Tazewell County woman dies in early morning fire

By Holly Eaton for Chronicle Media

A fire in the early morning hours of Dec. 30 destroyed this home at 8884 Valley Road in Hopedale and took the life of the homeowner. Lisa M. Lenz, 56, died from smoke inhalation. (Photo by Holly Eaton/for Chronicle Media)


A rural Tazewell County woman lost her life in a fire that consumed her home in the early morning hours of Dec. 30.

Lisa M. Lenz, 56, of Hopedale was the only fatality in the fire and no other injuries were reported. The Hopedale Fire Department arrived at 8884 Valley Road at 1:47 a.m., to find the two-story home engulfed in flames.

According to Tazewell County Coroner Charles Hanley, it took firefighters several hours to extinguish the fire. Afterward, Lenz’s remains were discovered, and she was pronounced dead by Hanley at 11 a.m.

Autopsy results confirm her cause of death as carbon monoxide intoxication due to the inhalation of smoke.

It is not known if anyone else was in the home at the time of the fire, or who summoned the fire department.

The case is under investigation by the Tazewell County Sheriff’s Office, the Office of the State Fire Mashal and the Tazewell County Coroner’s Office.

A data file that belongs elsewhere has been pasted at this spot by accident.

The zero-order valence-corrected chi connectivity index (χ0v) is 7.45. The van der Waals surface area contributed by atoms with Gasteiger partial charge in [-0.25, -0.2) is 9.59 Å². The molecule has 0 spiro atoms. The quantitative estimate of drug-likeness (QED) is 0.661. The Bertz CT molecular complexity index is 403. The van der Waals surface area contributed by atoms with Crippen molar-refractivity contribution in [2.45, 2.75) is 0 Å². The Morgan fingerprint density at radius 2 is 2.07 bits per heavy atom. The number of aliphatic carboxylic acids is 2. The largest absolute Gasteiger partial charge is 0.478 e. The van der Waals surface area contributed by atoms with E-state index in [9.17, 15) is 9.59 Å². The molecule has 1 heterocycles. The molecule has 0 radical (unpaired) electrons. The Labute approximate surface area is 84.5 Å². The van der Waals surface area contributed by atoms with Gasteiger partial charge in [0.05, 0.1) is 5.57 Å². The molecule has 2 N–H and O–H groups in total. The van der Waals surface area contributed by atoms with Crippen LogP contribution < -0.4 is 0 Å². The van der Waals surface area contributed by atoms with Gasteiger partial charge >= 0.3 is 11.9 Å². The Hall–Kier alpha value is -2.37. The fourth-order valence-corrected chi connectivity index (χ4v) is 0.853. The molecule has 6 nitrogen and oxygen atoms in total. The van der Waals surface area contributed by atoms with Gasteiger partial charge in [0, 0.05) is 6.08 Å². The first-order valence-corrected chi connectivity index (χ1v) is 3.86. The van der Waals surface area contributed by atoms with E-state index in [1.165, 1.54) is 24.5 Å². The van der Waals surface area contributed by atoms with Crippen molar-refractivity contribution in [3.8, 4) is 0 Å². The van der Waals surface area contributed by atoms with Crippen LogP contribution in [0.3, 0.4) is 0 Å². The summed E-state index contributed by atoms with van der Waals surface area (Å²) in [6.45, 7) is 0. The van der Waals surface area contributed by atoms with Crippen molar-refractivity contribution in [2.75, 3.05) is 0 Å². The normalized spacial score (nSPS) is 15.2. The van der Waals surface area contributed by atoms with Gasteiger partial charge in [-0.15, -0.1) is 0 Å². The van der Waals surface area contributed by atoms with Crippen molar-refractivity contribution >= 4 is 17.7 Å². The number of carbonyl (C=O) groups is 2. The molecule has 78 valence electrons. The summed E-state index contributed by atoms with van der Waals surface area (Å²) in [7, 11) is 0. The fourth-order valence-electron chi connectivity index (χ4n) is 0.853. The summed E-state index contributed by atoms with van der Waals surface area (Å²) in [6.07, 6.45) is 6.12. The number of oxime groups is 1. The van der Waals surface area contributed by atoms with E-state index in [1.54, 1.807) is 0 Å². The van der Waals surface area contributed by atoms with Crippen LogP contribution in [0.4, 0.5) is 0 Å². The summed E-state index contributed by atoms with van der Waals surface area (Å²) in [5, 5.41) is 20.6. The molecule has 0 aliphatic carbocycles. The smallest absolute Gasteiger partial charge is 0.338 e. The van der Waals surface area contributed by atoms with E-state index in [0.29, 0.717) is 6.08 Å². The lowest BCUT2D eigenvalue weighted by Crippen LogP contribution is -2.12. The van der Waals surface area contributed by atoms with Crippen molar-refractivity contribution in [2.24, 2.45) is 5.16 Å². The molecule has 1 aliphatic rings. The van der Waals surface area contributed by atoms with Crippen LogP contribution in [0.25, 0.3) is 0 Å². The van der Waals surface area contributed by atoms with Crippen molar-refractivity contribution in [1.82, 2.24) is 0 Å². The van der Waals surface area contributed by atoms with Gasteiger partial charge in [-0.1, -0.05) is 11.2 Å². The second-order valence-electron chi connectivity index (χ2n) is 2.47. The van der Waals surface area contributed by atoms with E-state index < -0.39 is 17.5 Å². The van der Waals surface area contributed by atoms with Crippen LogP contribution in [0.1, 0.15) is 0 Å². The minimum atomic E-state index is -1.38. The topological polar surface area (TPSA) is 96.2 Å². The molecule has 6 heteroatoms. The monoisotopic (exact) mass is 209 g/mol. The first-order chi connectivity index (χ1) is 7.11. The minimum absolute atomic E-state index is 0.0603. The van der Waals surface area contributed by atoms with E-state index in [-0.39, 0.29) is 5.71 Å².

Lenz’s home, nestled on a wooded lot south of the Little Mackinaw River, is a complete loss. The entire interior was destroyed by smoke and flame, and only very small portion of the roof remains.

According to her Facebook page, Lenz enjoyed the outdoors, and spent time with her family kayaking, canoeing, fishing and camping.

Though a cause of fire has yet to be determined, Hopedale Fire Department Chief Dee Schillp offered a few reminders on fire safety.

Check smoke detector batteries, and replace them, if necessary, and also replace outdated smoke detectors with more modern devices, Schillp said.

Many smoke detectors are now considered “Intelligent” and can send smart phone messages and interact with assistant devices such as Amazon’s Alexa and Google Assistant.

“Some of the newer detectors,” Schillp said, “you throw them away after a few years and don’t have a replaceable battery.”

Schlipp also recommended having natural gas lines inspected for potential leaks, checking all appliances for fire hazards and ensuring fireplaces are clean. For more information, visit www.ready.gov/home-fires.